Emotionally taxing, but not defeatist. Poetic, beautiful, and novelistic, which isnt surprising since it's based on Hillary Jordan's 2008 book by the same name. At the beginning of the film, we see Laura McAllan (Carey Mulligan) slog through the mud with her two children as we hear her thoughts via voiceover:

When I think of the farm, I think of mud. Encrusted knees and hair. Marching in boot-shaped patches across the floor. I dreamed in brown.

The characters in this movie exist in a place where mud is inescapable. It's under their nails, on their skin, and never outside their field of vision. It impedes progress in more ways than one: the characters are often stuck both literally and figuratively, bound to each other by their shared experiences in a place where there's not much else to cultivate. All of this could be horribly cliché with a less capable director, but Rees nails the tone and creates a film that depicts systemic racism better than anything else I've seen.

Best time to watch:
With your racist grandfather who doesn't understand what systemic racism is and tosses around the N-word like it's completely meaningless. Bind him to a chair and force him to watch this movie on repeat until he understands. I'm picturing a reversal of this scene from "Get Out":


With your feminist friend who doesn't understand why Black women need womanism. Make sure they pay close attention to Laura McAllan and Florence Jackson (Mary J. Blige). Then, direct them to this Twitter thread. I don't know why more people don't follow @feminist_piper because she is a gem.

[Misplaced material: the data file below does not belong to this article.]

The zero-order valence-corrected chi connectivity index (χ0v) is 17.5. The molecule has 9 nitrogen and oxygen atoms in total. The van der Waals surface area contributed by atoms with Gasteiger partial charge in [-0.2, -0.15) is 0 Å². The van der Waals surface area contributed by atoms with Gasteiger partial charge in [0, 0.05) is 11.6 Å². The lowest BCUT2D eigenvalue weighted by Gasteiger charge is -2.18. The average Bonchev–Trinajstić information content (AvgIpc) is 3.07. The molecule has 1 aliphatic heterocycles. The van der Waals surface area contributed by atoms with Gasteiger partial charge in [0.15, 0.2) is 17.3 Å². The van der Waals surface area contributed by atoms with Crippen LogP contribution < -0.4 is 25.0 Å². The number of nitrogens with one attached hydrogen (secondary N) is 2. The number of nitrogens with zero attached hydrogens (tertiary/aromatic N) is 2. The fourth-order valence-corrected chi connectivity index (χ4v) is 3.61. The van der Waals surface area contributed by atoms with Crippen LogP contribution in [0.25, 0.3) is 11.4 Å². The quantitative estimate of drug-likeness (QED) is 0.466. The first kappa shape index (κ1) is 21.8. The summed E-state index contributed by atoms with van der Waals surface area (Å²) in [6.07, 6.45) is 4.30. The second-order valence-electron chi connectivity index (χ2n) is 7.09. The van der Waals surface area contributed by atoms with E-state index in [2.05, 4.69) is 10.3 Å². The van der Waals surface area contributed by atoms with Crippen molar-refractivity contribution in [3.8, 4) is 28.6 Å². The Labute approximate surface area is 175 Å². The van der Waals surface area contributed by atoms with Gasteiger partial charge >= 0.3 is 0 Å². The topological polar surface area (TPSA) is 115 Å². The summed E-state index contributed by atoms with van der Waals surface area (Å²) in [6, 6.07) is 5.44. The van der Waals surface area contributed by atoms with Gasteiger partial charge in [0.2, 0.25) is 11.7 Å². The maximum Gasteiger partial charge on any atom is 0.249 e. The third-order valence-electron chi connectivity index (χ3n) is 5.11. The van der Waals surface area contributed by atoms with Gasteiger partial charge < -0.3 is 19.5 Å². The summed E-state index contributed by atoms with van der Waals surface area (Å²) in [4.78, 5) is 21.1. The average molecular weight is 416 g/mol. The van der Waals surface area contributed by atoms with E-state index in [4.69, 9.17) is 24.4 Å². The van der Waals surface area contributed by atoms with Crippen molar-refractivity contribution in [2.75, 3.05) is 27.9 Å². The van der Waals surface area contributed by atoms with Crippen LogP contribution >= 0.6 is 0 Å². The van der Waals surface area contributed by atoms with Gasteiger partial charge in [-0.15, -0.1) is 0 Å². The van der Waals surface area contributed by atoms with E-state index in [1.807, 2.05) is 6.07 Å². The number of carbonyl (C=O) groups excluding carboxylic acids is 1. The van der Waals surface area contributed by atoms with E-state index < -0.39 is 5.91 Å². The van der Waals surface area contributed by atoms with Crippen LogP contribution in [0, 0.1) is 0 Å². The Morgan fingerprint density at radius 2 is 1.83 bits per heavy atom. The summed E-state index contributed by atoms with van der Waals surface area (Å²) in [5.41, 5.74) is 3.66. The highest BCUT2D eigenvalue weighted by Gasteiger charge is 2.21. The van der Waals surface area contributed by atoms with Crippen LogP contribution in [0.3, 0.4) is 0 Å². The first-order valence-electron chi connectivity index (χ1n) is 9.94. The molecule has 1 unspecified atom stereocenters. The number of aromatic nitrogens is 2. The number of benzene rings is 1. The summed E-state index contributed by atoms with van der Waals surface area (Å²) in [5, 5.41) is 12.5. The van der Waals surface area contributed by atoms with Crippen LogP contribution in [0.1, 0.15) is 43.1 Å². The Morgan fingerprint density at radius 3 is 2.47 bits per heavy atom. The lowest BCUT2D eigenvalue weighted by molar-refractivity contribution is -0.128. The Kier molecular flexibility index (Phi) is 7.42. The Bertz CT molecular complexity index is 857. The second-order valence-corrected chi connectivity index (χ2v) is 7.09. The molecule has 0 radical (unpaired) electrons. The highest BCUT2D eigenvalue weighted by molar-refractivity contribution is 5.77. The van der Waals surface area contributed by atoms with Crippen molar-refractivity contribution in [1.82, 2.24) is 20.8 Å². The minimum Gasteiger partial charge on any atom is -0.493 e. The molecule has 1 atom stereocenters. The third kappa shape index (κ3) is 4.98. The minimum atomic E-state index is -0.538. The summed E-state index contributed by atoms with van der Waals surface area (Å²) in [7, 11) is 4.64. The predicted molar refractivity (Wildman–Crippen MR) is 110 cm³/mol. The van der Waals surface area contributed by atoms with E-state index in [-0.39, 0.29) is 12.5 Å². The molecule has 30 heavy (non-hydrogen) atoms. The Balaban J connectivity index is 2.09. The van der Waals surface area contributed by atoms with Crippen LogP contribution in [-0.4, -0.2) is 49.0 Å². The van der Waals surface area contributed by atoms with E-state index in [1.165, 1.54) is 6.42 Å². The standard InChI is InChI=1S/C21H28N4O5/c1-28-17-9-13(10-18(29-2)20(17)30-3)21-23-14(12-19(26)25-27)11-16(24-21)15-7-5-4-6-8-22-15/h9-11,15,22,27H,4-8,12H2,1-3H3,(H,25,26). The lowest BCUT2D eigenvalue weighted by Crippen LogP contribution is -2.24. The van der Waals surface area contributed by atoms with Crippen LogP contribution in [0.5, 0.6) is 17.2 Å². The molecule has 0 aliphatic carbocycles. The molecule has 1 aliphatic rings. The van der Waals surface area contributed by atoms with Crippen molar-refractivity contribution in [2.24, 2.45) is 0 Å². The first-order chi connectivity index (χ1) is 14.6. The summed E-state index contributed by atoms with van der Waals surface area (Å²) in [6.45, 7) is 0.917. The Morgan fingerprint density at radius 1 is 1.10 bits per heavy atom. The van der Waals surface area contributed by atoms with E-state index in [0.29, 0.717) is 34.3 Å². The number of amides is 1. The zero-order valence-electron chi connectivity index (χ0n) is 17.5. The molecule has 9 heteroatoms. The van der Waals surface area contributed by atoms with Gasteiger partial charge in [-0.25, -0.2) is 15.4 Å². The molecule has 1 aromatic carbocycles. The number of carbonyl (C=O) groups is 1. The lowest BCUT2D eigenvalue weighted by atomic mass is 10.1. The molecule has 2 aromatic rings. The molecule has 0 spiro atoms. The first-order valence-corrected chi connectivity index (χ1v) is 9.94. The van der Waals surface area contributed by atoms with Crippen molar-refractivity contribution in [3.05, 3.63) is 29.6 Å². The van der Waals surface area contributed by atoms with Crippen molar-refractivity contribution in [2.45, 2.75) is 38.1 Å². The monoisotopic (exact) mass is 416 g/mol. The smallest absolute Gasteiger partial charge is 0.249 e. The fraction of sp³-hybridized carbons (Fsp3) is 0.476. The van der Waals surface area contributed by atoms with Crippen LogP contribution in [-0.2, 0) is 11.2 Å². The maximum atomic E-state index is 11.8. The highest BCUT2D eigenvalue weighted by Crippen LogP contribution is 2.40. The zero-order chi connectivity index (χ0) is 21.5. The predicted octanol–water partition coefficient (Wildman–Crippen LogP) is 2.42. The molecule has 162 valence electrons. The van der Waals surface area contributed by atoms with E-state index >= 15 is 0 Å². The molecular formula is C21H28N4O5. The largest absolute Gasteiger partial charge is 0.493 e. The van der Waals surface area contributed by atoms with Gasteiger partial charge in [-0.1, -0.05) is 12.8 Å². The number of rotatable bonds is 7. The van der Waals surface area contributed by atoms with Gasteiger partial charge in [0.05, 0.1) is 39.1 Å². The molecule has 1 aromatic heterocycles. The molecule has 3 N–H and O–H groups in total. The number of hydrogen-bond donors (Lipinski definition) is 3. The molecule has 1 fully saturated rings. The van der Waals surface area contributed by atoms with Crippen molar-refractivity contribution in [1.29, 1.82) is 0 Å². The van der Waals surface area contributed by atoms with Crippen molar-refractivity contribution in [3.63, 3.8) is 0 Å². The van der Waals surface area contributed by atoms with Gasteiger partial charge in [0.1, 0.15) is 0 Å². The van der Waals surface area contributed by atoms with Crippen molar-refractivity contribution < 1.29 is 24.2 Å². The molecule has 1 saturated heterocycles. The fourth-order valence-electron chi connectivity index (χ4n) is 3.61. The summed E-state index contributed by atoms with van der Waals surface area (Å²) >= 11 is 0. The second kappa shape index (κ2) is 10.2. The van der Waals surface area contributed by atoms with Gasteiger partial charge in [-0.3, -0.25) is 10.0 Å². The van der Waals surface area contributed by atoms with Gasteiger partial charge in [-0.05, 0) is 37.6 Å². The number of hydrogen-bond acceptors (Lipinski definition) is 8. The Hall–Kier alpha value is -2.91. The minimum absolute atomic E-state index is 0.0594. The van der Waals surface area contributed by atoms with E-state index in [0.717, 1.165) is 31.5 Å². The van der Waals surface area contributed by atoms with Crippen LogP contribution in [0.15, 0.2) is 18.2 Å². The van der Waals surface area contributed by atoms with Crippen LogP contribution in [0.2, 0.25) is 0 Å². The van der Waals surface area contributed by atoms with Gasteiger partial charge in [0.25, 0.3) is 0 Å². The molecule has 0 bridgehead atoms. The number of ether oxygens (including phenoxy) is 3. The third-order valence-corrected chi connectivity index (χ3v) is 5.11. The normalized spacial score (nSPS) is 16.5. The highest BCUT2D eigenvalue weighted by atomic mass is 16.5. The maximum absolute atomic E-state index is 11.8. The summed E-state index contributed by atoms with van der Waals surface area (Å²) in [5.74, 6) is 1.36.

Worst time to watch:
When you've had a shitty day at work and want to veg out with something light and fluffy. This movie will absolutely fuck you up, so don't watch it unless you're mentally prepared.

Where to watch:
"Mudbound" is currently streaming on Netflix.

Quick summary:
Set in the Mississippi Delta during and after WWII, "Mudbound" follows two families that farm the same land: the Jacksons (Black tenant farmers) and the McAllans (White landowners). When Jamie McAllan (Garrett Hedlund) and Ronsel Jackson (Jason Mitchell) return home after the war, they have a difficult time swallowing the lunacy of the Jim Crow South after time spent in more progressive countries. Their unrest causes problems for themselves and their families.

I read a "Mudbound" feature in Film Comment where Rees discusses the ways that her period film comments on modern day issues:

Working in period—be it futuristic or past—gives us a critical distance to see ourselves, and to recognize that there can’t be an easy excuse. To say [of racists] ‘he’s a man of his time’ or ‘that was just the time.’ My point is that we are the times, we create the times, and when you look at what’s happening in our country, it’s like, this is us.

It's impossible to watch this movie and not think about the Trump administration. Whenever someone tries to tell me Trump isn't racist, I just laugh in their face because I'm over politeness at this point. I try to keep a running list of all the ridiculous/racist shit he's done, but attempting to capture it all is a Sisyphean task.

And if you thought things were dramatically better under Obama (in regards to race relations), think again. Have you read "The New Jim Crow: Mass Incarceration in the Age of Colorblindness?" If not, go buy a copy right now (and/or watch "13th"). The tl;dr is that maybe Jim Crow was never actually abolished... it just rebranded. If this doesn't shake you to your core, I don't know what will.